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Cervical polyps – Information for GPs

Definition

A cervical polyp is a common, usually benign growth on the cervix and is often found at routine speculum examination. A polyp may occasionally cause IMB, PCB, changes in vaginal discharge or prevent a smear test being taken.

Excluding red flag symptoms

Cervical cancer e.g. fungating mass

General points

Cervical polyps arise from glandular epithelial hyperplasia. They are commonly benign but they can be malignant in 0.2–1.5% of the cases. The risk is even less with asymptomatic polyps.

  • They are more common in parous women and women in their 40s and 50s.
  • The removal of polyps is a painless procedure suitable for primary care management.

Cervical polyp image

Management

Symptomatic polyps should be removed due to the small risk of malignancy. Polyps can be removed in primary care (technique described below) and should be sent off for histological examination.

Asymptomatic polyps: if asymptomatic the risk of malignant change is so small you can offer woman a choice of removal or monitoring.

Technique for removal of cervical polyp

  • Gain verbal consent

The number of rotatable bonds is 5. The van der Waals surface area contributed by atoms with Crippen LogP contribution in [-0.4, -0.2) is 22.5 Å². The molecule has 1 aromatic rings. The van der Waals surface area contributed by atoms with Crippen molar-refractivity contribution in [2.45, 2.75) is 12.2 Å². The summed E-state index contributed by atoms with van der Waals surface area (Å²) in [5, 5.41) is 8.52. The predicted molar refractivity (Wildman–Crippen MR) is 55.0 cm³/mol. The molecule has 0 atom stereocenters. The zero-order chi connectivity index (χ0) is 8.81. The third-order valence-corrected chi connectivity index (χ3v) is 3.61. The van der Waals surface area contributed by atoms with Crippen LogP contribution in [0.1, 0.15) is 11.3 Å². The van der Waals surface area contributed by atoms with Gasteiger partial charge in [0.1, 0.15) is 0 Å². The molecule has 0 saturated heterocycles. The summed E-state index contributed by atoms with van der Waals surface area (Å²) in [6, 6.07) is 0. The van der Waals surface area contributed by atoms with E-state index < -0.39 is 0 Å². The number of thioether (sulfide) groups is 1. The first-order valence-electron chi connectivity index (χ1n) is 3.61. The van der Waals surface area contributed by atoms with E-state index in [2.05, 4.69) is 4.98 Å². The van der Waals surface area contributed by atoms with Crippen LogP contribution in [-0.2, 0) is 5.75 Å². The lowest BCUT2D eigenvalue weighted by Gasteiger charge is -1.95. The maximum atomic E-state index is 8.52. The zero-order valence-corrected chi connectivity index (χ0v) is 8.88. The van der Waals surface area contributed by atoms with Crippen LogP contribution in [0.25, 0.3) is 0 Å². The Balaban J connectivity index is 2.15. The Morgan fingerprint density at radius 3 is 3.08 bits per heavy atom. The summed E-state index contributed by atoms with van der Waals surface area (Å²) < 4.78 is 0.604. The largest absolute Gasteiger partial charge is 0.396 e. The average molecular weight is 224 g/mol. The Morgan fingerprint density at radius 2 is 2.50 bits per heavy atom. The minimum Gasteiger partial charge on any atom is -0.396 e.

• Routine speculum examination
  • Grasp polyp at base using sponge-holding forceps, twist clockwise with gentle traction (several 360 degree twists may be required) until it falls off.
  • Apply Silver nitrate to base
  • Send the polyp off for histology

Advise the patient that she may experience light bleeding and mild period cramps for up to 24hrs after removal. She may also get some grey/brown coloured discharge for a couple of days.

Removal of a Cervical Polypvideo link.

Technique for removal of cervical polyp

  • Consent – removal of polyps is not a painful procedure and is similar to a smear test
  • Routine speculum examination
  • Grasp polyp at base with polyp or sponge-holding forceps, twist clockwise with gentle traction (several 360 degree twists may be required)
  • Apply Silver Nitrate to base
  • Send polyp for histology
  • Advise the patient that she may experience light bleeding and mild period cramps for up to 24hrs after removal

Removal of a cervical polyp - (video link)

Outcome

  • Histology: if it is a normal benign cervical polyp no further action required.
  • Histology: if it is found to be an endometrial polyp a USS needs to be requested to check for other endometrial polyps. If there are more present the patient will require referral on to Gynaecology.

Indications for referral

  • The base of the polyp is not visible (could be a prolapsed endometrial polyp)
  • the polyp is >1cm wide
  • You are unable to remove in primary care
  • confirmed endometrial polyp

Investigations prior to referral

  • Cervical smear (if due)
  • USS if suspected prolapsing endometrial polyp

Information to include in referral letter

  • Any current hormonal treatment
  • Smear history (including last smear result)
  • Relevant past medical/surgical history
  • Current regular medication and allergies

Patient information

References

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